Though more strict than the actual definition of “monotonic,” this working definition can be easily and efficiently computed.


Apart from that limitation, this method should work in this context because the values being tested are subsidy percentages that are derived from a monotonically varying discount rate and a given set of cash flow observations that do not change as the discount rate changes. The cash flow observations tend to be numerous, generally in the hundreds, and the subsidy percentage is a polynomial function in the form:


            sub (r) = b1 + b2xn + b3xn + …


where the bn are the cash flow observations and the xn are discount factors with a suitable exponent. Consequently, the function will be continuous and often of a fairly high order, which will tend to neutralize the shortcomings of the method.


Method for has (r1, r2)


            Return “true” if the target value for the subsidy lies in the interval sub (r1) and sub (r2) and “false” otherwise.   The returned value is guaranteed to be accurate only when monotonic (r1, r2) is “true.” 


The return value is determined from sub (r1) and sub (r2) by the following:


            If sub (r1) is less than or equal to the target: return “true” when sub (r2) is equal to or greater than the target and “false” otherwise.


            If sub (r1) is equal to or greater than the target:  return “true” when sub (r2) is less than or equal to the target and “false” otherwise.


Method for find (r1, r2)


            Return the discount rate that exactly produces the target subsidy percentage. It is undefined in intervals where has (r1, r2) is “false.”  The function uses a variant of the “interval bisection” method.  Specifically:


                        Initial steps:                   Set Rl to r1 and Ru to r2.


Iteration:                       Set Rm to mid (Rl, Ru).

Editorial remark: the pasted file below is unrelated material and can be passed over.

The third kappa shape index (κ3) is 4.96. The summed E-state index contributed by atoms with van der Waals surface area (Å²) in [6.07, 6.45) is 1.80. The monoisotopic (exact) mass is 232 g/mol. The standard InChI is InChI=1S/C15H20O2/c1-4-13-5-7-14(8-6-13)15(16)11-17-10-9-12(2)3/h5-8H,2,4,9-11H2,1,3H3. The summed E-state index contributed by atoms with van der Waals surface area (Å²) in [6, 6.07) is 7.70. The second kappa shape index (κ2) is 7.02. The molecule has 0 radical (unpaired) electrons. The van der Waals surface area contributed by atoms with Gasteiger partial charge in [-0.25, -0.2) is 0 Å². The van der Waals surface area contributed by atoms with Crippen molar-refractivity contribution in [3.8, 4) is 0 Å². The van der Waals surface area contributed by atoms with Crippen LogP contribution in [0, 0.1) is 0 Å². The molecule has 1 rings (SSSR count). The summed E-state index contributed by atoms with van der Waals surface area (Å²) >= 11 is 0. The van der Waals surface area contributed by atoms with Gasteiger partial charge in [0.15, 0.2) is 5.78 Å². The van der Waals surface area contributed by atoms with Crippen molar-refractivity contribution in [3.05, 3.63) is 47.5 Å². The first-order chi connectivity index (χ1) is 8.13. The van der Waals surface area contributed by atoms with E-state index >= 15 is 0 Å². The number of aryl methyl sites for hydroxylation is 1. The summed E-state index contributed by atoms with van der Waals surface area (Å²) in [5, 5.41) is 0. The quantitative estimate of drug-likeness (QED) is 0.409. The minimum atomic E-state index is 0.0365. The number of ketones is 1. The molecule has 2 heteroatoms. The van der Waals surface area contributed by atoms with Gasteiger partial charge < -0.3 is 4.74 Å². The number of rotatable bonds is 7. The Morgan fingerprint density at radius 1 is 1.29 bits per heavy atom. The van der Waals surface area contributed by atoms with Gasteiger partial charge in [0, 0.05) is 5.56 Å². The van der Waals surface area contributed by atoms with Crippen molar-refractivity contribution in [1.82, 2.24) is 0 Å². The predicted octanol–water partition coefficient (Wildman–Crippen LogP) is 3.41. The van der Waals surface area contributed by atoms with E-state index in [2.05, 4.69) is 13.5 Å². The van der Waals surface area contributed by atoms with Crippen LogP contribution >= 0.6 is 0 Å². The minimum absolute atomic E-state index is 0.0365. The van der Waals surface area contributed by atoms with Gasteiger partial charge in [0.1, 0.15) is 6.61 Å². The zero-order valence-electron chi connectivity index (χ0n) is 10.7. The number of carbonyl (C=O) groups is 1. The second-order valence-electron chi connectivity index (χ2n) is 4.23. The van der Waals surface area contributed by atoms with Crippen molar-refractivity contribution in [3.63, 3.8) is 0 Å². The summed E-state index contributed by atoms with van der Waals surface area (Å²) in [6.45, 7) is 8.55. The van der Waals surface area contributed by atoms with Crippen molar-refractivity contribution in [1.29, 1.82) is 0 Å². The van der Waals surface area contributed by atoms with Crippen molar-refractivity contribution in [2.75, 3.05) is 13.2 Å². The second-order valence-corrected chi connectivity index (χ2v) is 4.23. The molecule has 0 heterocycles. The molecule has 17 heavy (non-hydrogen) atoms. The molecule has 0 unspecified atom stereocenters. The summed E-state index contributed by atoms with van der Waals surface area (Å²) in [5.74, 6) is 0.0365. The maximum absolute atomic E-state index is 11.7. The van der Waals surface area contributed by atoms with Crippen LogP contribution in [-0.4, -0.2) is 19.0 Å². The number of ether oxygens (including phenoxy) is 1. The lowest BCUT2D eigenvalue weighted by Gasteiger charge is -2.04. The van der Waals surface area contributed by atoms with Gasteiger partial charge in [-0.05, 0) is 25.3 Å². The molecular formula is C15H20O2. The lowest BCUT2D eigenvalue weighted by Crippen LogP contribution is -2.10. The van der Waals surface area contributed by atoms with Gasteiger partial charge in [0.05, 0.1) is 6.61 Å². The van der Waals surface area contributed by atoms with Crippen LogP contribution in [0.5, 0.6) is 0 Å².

If the difference between Rm and Ru is negligible, use Rm as the result of the evaluation of the function and cease iteration.


If the target subsidy percentage lies between sub(Rl) and sub(Rm), set Ru to Rm; otherwise, set Rl to Rm and iterate again.



Appendix B: References


Steven C. Charpa and Raymond P. Canale, Numerical Methods for Engineers, Third Edition  (New York: WCB/McGraw-Hill, 1998).


Gisela Engeln-Mullges and Frank Uhlig, Numerical Algorithms with C (New York: Springer-Verlag, 1996).


B. H. Flowers, An Introduction to Numerical Methods in C++  (Oxford: Oxford University Press, 1995).


Thomas A. Grandine, The Numerical Methods Programming Projects Book (Oxford: Oxford University Press, 1990).


John H. Mathews, Numerical Methods (Englewood Cliffs, NJ: Prentice-Hall, 1992).


William H. Press, Saul A. Tenkolsky, William T. Vetterling, and Brian P. Flannery, Numerical Recipes in C, Second Edition (Cambridge: Cambridge University Press, 1992).


John R. Rice, Numerical Methods, Software, and Analysis (Boston: Academic Press, 1992).


Sidney Yakowitz and Ferene Szidarorszky, An Introduction to Numerical Computation (New York: MacMillan, 1989).